"Markets are jaw-droppingly stable, given significant escalation at the weekend of measures against China’s Huawei, in addition to signs that China’s leadership is digging in for a longer confrontation with the US rather than giving in to the latter’s pressure," says John Hardy, chief FX strategist at Saxo Bank.

Both German and Eurozone economies were expected to build in the coming months, on economic gains made in the first quarter, after slowing sharply in the second half of 2018. But the outlook has grown much more uncertain of late.

Eurostat estimates the Eurozone economy grew by 0.4% in the first-quarter, up from 0.2% at the end of 2018. But the inflential ZEW index pointed in May toward a further loss of economic momentum during the months ahead.

It's no coincidence that this fall in optimism among financial market analysts came at the end of the week that saw the White House lift tariffs on $200 bn of imports from China to 25%, from 10% previously. The ball is also now rolling on a process that could see another $300 bn of Chinese goods hit with a 25% tariff.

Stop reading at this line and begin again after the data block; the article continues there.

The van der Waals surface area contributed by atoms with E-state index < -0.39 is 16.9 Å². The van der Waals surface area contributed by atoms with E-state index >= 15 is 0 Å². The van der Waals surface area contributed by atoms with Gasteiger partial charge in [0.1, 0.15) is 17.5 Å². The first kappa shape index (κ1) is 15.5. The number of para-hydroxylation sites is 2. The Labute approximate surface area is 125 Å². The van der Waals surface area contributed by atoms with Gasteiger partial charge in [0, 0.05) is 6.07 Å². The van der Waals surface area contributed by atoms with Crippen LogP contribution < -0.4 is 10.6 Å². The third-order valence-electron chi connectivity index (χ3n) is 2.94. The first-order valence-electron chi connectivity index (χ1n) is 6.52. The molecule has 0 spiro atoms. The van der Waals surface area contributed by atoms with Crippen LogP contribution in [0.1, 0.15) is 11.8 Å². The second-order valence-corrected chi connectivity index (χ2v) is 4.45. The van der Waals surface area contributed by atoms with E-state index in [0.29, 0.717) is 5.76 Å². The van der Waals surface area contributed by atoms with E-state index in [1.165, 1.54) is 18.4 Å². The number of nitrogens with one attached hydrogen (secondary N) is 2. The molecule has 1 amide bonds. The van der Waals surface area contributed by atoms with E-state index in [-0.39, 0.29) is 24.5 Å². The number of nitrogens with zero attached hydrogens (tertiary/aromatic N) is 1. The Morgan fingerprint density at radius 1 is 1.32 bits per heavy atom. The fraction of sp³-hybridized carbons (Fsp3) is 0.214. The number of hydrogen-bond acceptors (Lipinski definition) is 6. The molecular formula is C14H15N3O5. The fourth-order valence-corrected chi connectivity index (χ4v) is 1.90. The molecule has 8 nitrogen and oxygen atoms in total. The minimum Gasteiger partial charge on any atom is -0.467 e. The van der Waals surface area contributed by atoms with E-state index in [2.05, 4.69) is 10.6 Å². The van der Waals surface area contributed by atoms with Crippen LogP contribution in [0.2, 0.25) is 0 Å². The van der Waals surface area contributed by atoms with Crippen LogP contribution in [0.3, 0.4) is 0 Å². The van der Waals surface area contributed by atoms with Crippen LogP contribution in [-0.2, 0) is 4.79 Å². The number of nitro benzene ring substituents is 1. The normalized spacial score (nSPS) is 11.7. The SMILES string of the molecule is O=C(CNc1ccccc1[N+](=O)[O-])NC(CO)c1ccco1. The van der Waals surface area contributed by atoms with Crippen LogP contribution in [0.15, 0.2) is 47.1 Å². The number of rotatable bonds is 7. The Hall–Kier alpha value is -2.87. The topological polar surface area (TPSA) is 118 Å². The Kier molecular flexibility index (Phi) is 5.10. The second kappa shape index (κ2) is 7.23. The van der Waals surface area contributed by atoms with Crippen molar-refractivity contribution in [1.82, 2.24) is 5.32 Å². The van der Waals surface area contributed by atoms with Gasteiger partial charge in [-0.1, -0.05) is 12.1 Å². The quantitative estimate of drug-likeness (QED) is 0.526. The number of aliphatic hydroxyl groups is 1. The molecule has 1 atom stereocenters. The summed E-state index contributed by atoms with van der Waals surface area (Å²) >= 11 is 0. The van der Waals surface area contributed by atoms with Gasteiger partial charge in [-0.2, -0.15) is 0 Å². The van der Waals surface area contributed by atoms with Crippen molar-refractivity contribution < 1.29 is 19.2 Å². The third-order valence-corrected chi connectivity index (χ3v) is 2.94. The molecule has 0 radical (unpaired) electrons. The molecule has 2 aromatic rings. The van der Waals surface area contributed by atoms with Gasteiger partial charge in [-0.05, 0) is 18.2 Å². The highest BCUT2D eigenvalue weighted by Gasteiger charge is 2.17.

"The chart plots EUR/USD against the difference in consensus GDP forecasts for the US and Eurozone in 2019 and 2020 (courtesy of Bloomberg). An uptick in US 2019 consensus growth forecasts make this chart look ominous for the euro, at a time when relative rates and yields are doing nothing," warns Kit Juckes, chief FX strategist at Societe Generale.

Above: Euro-to-Dollar rate alongside Eurozone and U.S. economic growth differentials.